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  • What is the first impression you give to visitors when they come into town? see more

    Gateway Signs are road signs that border your community or downtown district and introduce and welcome visitors. They are typically placed at the city or county limits and, more often than not, are in locations that offer a less-than desirable first impression of the community. When we see that sign, we’re going to judge you by what we see around it, and just after it. What does that “first impression” say about you?


    Rule: Put your gateway signs where you will make the best first impression. Rarely is that at your city limits.

    Have you ever wondered why residential sub-division developers spend so much money on their entrances? Look at the photo below. Are you thinking “Oh, another mobile home park”?




    Probably not. But let’s address WHY they would spend this kind of money on an elaborate gateway when they are in the business of selling lots or homes. Signs like this:

    • Create a sense of place and quality—you obviously didn’t think was a mobile home park.

    • Creates pride of ownership. When you come home, you’re proud to live here.

    • Gets your attention as you drive by—and that sells real estate faster.

    • Conveys the community’s image—a high-quality place to live.

    • Increases property value—it elevates your “perceived value” of the lots and homes here.

    • It helps the community stand out from others.

    Every single one of these reasons applies to your community gateways signs. They don’t have to be expensive, as in this example, but they do need to be attractive, well maintained, large enough to make a statement about you, and introduce the community as a great location where the response is automatic: “Wow. This is a nice place!”

    And, by the way, these rules also apply to all of you in business. Your business sign is your best introduction to potential customers. Make it count!

  • How to get the best use out of your billboards. see more

    Nothing creates more impressions, locally, than billboards—if they’re done right. When travelers, even commuters, see a message seven times, they remember it, whether it’s on television, radio, in magazines, online, or on billboards.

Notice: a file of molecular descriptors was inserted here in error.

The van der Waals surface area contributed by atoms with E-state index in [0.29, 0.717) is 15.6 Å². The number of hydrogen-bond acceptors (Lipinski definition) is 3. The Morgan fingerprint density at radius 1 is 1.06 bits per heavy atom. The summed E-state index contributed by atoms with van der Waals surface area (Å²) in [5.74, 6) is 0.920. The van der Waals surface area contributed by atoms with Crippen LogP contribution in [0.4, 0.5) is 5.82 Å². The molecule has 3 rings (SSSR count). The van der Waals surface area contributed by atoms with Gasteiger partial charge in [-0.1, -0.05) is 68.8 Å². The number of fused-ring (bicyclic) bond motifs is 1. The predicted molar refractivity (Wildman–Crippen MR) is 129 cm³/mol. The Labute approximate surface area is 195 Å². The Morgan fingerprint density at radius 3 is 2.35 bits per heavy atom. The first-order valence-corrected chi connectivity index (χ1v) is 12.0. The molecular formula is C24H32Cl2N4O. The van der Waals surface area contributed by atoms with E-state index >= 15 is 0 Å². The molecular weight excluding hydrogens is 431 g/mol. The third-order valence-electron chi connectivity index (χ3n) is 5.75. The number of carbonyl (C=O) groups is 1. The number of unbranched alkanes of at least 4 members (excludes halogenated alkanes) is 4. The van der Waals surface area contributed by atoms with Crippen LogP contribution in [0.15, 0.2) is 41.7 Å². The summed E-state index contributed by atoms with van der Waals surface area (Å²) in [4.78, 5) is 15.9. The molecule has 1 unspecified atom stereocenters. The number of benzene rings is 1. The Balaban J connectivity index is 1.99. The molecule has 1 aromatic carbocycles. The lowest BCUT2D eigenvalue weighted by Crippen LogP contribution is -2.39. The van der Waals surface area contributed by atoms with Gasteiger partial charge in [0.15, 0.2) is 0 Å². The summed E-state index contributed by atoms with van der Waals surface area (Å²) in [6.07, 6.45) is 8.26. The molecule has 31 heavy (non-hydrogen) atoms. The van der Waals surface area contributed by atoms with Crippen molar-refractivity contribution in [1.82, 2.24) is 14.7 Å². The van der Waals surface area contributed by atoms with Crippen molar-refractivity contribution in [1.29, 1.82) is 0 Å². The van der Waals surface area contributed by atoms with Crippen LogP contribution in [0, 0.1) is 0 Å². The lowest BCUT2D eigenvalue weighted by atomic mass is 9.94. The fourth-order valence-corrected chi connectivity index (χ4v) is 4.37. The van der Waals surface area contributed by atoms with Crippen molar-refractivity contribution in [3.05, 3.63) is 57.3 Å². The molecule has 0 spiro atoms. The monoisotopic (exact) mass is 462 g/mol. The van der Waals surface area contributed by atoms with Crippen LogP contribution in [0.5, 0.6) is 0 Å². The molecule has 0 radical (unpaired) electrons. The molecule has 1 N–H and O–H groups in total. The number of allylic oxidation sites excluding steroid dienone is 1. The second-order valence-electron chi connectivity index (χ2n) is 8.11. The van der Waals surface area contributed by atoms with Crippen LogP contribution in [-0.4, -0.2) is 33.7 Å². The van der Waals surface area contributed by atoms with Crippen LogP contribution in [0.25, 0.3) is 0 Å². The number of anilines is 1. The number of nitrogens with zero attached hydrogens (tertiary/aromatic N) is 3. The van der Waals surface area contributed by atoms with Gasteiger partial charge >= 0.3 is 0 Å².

While we're not big fans of billboards, particularly in scenic areas, if you’ve got them, and they’re in great locations, then take advantage of them.

    They are a great way to either catch the attention of drivers passing through your area, or they can provide ideas to visitors looking for a reason to stop. Either way, to create big visibility along the freeway, you need to use a BIG sign.

    The most important message to convey with a billboard is a Call to Action! Tell drivers why they should take the next exit. Give a specific reason for people to stop (not an event or a ‘welcome’ or ‘friendly’ service promise). It can be as simple as what Little America does along Interstate 80 in Western Wyoming with multiple billboards, each with a single teaser: “50¢ ice cream cones—Little America” and the next one: “Spotless restrooms—Little America.”

    Here are rules to use when designing your billboard campaign:

    • Use no more than 12 words on a billboard—people have only four seconds to read a sign while they are driving at highway speed. Make it simple with a single message (including the name of the business or attraction).
    • Choose locations for your billboards that are attractive, free of litter, and not close to rundown buildings. If you put your billboard in an area full of trash, it will automatically detract from the appeal of your message.
    • Use contrasting colors and only one simple (one color) graphic so that your billboard is easy to read from a distance.
    • The best color combo is yellow text on a dark background. Yellow pulls the eye. Don’t include a phone number, address, or website URL that people will not have time to write down. All information on a billboard needs to be simple.
    • Including ‘Next Exit’ or ‘Exit #’ to help direct drivers is perfectly fine—but no specific information they can’t absorb in a few seconds.

    The examples shown here are terrific samples of how to design and use billboards. They should NEVER look like print ads! Simple, short, to the point, with the reason WHY we should stop (or stay).































    If you’ve got billboards, use them effectively!


  • How much business are you missing out on because of your signage? see more

    In this video blog, Roger Brooks teaches the rule of perpendicular signs. Many shops in a downtown district simply place their signs above the door or have them painted on windows. More often than not, these signs are missed by potential customers totally unaware of what they have to offer or that they even exist.

    How much business are you missing out on because of your signage?

    Video length – 3:08